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Bats And Male Frogs Sense Mating Call Waves Through Ripples

January 24, 2014
Image Caption: The frog-eating bat, Trachops cirrhosus, uses several different senses to locate its prey the Tungara Frog, Physalemus pustulosus. Credit: Christian Ziegler

Brett Smith for redOrbit.com – Your Universe Online

As male túngara frogs call from their puddles to attract females, they create ripples that spread across the water. According to researchers at the Smithsonian Tropical Research Institute (STRI) in Panama, these ripples are used by other male frogs to assess their competition – and also by bats looking for their next meal.

If it sees a bat flying overhead, a male túngara will stop calling – yet ripples continue moving for several seconds after the calls cease, the researchers said. Inside the their report, published by the journal Science, Smithsonian scientists said the bats use echolocation – a natural kind of sonar – to recognize these ripples and zero in on the frog. The findings reveal new details regarding a continuous evolutionary competition between bats and frogs.

“A general theme of this research is that the way we communicate with any kind of a signal is by creating a disturbance in the environment,” said study author Mike Ryan, a biology professor at the University of Texas, Austin. “When we vocalize, we’re causing changes in the air pressure around us and that’s what our ears hear. When we use visual signals, light bounces off whatever pigments we’re using and is transmitted to the receiver.”

“Anything we do disturbs the environment, whether it’s intended as a communication signal or not,” he added.

The study team discovered that frog-eating bats were much more likely to attack a target that had both frog calls and ripples radiating from it than a target with frog calls and no ripples. This suggested that they can detect these ripples, most likely using echolocation, the researchers said. However, bats seem to lose this predatory advantage if the area around the frog is cluttered with leaves or other debris, which may stop the tiny waves from spreading.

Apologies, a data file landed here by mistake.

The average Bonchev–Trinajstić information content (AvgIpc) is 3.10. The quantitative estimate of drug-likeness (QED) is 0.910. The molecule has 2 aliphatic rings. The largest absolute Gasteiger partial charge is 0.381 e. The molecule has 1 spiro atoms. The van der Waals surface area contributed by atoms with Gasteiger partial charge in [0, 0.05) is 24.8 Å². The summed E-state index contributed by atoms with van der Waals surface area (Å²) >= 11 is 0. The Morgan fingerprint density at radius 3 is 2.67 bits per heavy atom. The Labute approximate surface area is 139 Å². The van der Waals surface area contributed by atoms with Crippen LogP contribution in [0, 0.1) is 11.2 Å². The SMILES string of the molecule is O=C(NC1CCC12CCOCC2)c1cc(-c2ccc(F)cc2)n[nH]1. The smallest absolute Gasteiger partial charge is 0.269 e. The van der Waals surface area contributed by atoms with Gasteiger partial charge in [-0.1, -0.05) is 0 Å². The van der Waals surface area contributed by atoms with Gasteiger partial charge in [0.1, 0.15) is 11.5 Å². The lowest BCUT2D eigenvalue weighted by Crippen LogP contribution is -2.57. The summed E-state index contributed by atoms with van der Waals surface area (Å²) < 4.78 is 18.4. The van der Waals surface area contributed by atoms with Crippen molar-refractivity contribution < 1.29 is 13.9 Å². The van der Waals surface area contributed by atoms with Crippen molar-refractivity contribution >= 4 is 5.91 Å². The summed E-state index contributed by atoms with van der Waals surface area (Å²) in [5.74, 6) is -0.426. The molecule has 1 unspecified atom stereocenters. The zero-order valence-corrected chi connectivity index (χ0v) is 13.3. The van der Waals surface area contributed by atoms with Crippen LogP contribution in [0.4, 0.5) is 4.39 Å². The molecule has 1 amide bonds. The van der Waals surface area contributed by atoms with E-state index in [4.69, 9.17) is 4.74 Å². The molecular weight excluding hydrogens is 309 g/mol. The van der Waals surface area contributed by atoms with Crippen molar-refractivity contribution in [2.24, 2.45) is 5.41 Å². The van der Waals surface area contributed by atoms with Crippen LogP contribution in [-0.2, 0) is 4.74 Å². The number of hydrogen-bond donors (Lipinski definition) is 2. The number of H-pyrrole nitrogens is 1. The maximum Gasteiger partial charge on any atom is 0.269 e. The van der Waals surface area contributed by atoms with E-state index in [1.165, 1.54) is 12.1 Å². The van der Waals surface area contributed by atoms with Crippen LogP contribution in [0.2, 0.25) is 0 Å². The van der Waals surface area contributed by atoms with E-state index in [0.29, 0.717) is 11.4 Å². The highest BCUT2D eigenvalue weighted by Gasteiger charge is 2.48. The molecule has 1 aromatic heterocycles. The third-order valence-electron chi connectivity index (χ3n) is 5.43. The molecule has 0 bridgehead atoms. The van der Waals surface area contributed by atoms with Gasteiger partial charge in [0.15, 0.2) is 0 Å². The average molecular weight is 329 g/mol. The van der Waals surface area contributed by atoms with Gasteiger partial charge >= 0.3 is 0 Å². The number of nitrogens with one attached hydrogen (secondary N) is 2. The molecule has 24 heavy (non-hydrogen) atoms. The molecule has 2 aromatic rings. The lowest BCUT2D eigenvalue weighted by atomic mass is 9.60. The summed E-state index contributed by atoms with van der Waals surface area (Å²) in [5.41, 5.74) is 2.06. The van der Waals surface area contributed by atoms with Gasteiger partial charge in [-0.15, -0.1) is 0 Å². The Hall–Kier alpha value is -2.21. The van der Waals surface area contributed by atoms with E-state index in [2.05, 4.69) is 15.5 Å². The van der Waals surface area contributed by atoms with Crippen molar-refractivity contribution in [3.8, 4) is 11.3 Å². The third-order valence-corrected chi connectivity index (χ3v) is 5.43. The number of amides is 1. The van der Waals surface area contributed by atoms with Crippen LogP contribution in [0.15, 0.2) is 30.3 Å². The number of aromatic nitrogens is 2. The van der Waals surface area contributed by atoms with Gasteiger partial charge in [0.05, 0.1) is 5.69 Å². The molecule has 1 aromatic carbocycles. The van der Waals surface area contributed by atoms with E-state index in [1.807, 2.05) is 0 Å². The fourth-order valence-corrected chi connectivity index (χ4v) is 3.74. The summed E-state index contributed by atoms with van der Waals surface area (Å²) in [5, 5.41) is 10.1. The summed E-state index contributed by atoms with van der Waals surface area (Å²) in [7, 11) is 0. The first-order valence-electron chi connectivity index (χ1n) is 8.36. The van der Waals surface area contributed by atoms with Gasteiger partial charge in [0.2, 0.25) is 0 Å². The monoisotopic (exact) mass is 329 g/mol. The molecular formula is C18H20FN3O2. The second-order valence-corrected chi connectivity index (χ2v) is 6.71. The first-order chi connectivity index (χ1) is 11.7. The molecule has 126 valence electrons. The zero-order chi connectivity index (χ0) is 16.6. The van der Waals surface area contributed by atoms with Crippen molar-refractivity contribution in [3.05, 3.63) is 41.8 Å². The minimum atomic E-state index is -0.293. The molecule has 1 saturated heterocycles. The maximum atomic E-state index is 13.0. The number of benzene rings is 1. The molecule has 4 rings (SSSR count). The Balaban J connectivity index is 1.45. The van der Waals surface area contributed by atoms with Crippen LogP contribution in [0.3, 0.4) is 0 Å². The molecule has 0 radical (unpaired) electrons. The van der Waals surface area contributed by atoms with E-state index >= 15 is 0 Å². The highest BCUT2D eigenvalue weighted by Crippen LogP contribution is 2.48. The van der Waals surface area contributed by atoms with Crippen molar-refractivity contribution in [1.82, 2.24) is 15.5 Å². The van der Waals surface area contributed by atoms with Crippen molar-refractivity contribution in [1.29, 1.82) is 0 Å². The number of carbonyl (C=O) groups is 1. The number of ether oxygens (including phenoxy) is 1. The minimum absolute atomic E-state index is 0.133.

The “tún-gara” noise of the very small rainforest frog is analogous to a peacock’s train. The ripples generated by the male’s call seem to increase the response of rivals to the first caller. Female túngara frogs are enticed by the nightly calls of their male suitors. All this activity makes it simpler for the bats to discover their victims, according to the study team.

“It’s comparable to the use of lip reading,” said Wouter Halfwerk, a post-doctoral fellow at STRI from the University of Leiden in the Netherlands. “While sound is the most obvious component of the frogs’ communication, the call-induced ripples alter the behavior of competing males that sense them. Bats perceive the ripples too, using echolocation, which shows that the costs associated with communication can be imposed through a sensory domain that is fundamentally different than the intended receiver of the frog’s call.”

The team discovered that contending male frogs more than doubled their call rate when presented with rivals’ ripples and sound compared to sound alone. However, male frogs did not respond to ripples by themselves. Male frogs stopped calling when they were within about 3 inches of a wave-making rival, an indication that ripples are competitive interactions.

“This study shows how important it is to look at the full picture—perception not only of signals but also of their by-products by different receivers through different sensory channels can generate both costs and benefits,” said co-author Rachel Page, an STRI staff scientist.


Source: Brett Smith for redOrbit.com - Your Universe Online



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